Angel’s Camp RV Park is a great little place just on the edge of the Sierra Mountain town of, you guessed it, Angel’s Camp, however its proximity to tons of great little towns and sites is the real draw – unless of course you’re really into frog jumping because Angel’s Camp is the home of the jumping frog! An interesting fact despite the fact that I’m against making frogs do anything they don’t want to.
Don’t trust satellite view or the campground map on their website, the campground is pretty hilly and spots can be awkward to get out of – more so than into. We’re 60 feet long when hitched up and we had to plan our escape pretty well to avoid too tight or turns or scraping, but it’s doable if you take a walk first and plan your route (if needed).
The terrain was gorgeous, inside the park and the surrounding area. There are huge beautiful oak trees throughout the park and flower filled bushes. The trees are filled with chattering birds all day long, of all kinds, from song birds to woodpeckers, and the bushes and grassy areas are full of voles and tiny frogs, which kept the cats pretty entertained (without any rodent-icide or frog-icide). Another benefit for the cats, the grass was incredibly tasty apparently, and the first grass the cats have seen since Colorado last fall, even then only sparse grass. They grazed and were very well-behaved outside every day. The yard for the RV spot was non-existent and the fire ring ended up about a foot from out slide-out so unusable (also about a foot from a bush), however there is grass pretty nearby almost any spot you’re in.
One of the best features is their giant dog park, filled with clean, dry, bark pieces and an array of obstacles for Sherlock to leap over and through. Another is a great little trail that goes around a low pond and tall grass. The back of the park is shared with a field with mules and horses – rather rude ones (they hurt my feelings when they wouldn’t come say hi).
The sun in Angel’s Park is surprisingly intense, considering the elevation is under 2k feet I have no ideas why, but I imagine once it’s really summer the park can be quite hot. Unfortunately it’s not close enough to just walk into town and the road is winding and narrow already, which is why we didn’t bother going any closer to Yosemite. You can camp up to 40 minutes closer than we were without much drama but the bigger and longer you are, the more miserable it will be. Our secondary reason for staying here rather than closer was that everyone was booked up already and would continue to be so for the rest of the summer. We were lucky to get 2 weeks here – specifically because the Annual Frog Jumping nonsense was happening soon, but also because of Yosemite really opening up all parts of the park (and kid’s summer vacation).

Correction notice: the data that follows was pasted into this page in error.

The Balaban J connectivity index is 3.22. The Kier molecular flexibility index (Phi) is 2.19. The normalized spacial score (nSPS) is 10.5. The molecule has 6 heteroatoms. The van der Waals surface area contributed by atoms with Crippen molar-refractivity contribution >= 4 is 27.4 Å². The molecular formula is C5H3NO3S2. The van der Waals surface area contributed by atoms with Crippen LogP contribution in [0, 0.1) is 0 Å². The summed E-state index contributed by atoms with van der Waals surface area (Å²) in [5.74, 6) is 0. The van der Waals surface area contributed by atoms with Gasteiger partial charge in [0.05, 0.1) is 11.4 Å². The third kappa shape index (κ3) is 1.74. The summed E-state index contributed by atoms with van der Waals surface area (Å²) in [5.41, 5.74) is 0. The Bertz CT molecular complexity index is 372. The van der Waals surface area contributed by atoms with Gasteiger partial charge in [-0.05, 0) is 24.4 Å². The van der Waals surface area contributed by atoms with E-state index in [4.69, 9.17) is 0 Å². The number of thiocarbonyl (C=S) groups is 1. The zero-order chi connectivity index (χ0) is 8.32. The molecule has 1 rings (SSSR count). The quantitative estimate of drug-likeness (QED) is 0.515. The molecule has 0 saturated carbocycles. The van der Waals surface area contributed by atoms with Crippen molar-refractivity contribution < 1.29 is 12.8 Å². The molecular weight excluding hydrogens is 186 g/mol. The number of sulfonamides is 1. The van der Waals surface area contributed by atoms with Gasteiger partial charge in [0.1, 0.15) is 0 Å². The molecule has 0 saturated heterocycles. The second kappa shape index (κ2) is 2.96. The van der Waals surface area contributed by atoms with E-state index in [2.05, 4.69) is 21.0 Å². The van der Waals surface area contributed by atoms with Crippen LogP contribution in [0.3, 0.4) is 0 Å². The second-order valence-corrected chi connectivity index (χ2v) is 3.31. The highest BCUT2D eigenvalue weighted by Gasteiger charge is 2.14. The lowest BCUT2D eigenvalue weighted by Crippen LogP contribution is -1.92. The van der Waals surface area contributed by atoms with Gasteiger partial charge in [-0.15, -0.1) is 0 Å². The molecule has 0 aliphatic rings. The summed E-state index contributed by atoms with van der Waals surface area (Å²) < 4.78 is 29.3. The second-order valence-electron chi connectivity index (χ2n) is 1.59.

One of my only complaints about the park was the experience of dealing with the office for mail. I have packages come regularly for my etsy shop and like to get them the same day if possible and send them off to the customer. You have to get your mail sent to their PO box if it’s USPS which they only check every couple of days – I could deal with that, however I could not know their schedule so I’d go in and check if they had gotten the mail… and occasionally be treated like a nagging annoyance. I think they forget that some of live in our RVs and still need to get mail. Sure, one they might not want to deal with, but it’s not a hard service to offer, more than anything, just be nice!
Secondly, they have an Emu. There’s an article in the office about how they ‘rescued’ it, and they technically did and I’m glad but, it’s kept in a rather small space (probably the minimum necessary) and alone. It was eating, seemed healthy, but probably lonely, and just like any zoo animal, it will live but will it be happy? probably not. So I found that depressing. I would go visit him and he eventually let me touch him but he always seemed excited to have visitors.